Posted by Gareth Icke Posted on 6 March 2020

Rats have empathy and avoid causing pain to fellow rodents — unless the reward is high enough, study shows

‘Rats have empathy and avoid actions that can cause pain to fellow rodents — unless the reward is high enough, a study has found.

Harm aversion — avoiding actions that hurt others — is seen as an important part of moral development in humans, but is reduced in violent, antisocial individuals.

Researchers believe that their findings in rats might help scientists to develop drug treatments to increase harm aversion in patients who show psychopathic behaviour.

The research was undertaken by Christian Keysers and colleagues at the Netherlands Institute for Neuroscience in Amsterdam.

‘We share a mechanism that prevents antisocial behaviour with rats, which is extremely exciting to me,’ Professor Keysers said.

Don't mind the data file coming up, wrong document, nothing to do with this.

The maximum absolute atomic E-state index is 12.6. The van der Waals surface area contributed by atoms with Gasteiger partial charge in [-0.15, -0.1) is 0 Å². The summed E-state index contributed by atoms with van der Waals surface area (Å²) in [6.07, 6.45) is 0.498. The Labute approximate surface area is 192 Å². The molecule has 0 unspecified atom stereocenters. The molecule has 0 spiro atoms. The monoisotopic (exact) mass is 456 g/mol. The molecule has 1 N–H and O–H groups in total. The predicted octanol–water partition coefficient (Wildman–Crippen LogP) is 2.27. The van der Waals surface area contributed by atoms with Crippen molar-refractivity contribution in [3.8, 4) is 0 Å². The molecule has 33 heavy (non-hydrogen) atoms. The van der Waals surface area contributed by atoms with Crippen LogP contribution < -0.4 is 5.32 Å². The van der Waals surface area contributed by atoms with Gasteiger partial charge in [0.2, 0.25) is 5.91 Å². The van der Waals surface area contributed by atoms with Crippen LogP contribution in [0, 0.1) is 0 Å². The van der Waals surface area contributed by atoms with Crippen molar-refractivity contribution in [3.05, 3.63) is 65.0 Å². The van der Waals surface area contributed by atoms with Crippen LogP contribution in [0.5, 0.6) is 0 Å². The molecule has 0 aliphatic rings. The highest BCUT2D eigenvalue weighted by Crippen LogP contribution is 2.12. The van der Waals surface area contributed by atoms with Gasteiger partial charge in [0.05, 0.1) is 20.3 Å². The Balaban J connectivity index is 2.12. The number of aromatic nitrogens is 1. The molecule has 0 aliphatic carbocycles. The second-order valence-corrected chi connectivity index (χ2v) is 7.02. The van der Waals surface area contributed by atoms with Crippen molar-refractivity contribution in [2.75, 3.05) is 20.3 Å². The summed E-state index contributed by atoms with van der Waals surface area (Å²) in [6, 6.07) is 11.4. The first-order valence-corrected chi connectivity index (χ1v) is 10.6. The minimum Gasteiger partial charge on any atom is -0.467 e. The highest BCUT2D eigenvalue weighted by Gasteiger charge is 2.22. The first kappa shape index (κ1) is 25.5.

‘We can now use all the powerful tools of brain science to explore how to increase harm aversion in antisocial patients.’

To investigate harm aversion in rats, the researchers gave the rodents a choice between two levers that they could press to receive sugary treats.’

Read more: Rats have empathy and avoid causing pain to fellow rodents — unless the reward is high enough, study shows

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